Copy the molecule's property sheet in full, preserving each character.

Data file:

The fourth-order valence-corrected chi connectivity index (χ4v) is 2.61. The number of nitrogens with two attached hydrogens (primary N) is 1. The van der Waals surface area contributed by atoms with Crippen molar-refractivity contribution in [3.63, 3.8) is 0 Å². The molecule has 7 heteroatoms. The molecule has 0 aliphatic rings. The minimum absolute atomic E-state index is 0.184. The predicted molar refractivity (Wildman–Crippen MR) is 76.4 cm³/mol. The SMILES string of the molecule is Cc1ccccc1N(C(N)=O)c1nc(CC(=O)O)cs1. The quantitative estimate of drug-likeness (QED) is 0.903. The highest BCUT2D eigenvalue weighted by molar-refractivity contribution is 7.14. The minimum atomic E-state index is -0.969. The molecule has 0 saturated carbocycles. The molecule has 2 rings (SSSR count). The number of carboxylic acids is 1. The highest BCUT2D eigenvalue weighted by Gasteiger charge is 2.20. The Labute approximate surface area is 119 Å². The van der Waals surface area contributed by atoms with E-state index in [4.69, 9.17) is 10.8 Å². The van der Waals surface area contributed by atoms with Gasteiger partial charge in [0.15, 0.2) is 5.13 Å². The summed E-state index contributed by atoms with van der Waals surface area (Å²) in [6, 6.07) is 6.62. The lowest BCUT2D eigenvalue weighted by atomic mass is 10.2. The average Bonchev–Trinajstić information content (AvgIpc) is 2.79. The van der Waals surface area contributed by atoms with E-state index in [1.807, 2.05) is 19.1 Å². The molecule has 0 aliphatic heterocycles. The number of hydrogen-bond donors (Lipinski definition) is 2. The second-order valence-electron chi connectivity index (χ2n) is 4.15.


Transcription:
The fourth-order valence-corrected chi connectivity index (χ4v) is 2.61. The number of nitrogens with two attached hydrogens (primary N) is 1. The van der Waals surface area contributed by atoms with Crippen molar-refractivity contribution in [3.63, 3.8) is 0 Å². The molecule has 7 heteroatoms. The molecule has 0 aliphatic rings. The minimum absolute atomic E-state index is 0.184. The predicted molar refractivity (Wildman–Crippen MR) is 76.4 cm³/mol. The SMILES string of the molecule is Cc1ccccc1N(C(N)=O)c1nc(CC(=O)O)cs1. The quantitative estimate of drug-likeness (QED) is 0.903. The highest BCUT2D eigenvalue weighted by molar-refractivity contribution is 7.14. The minimum atomic E-state index is -0.969. The molecule has 0 saturated carbocycles. The molecule has 2 rings (SSSR count). The number of carboxylic acids is 1. The highest BCUT2D eigenvalue weighted by Gasteiger charge is 2.20. The Labute approximate surface area is 119 Å². The van der Waals surface area contributed by atoms with E-state index in [4.69, 9.17) is 10.8 Å². The van der Waals surface area contributed by atoms with Gasteiger partial charge in [0.15, 0.2) is 5.13 Å². The summed E-state index contributed by atoms with van der Waals surface area (Å²) in [6, 6.07) is 6.62. The lowest BCUT2D eigenvalue weighted by atomic mass is 10.2. The average Bonchev–Trinajstić information content (AvgIpc) is 2.79. The van der Waals surface area contributed by atoms with E-state index in [1.807, 2.05) is 19.1 Å². The molecule has 0 aliphatic heterocycles. The number of hydrogen-bond donors (Lipinski definition) is 2. The second-order valence-electron chi connectivity index (χ2n) is 4.15.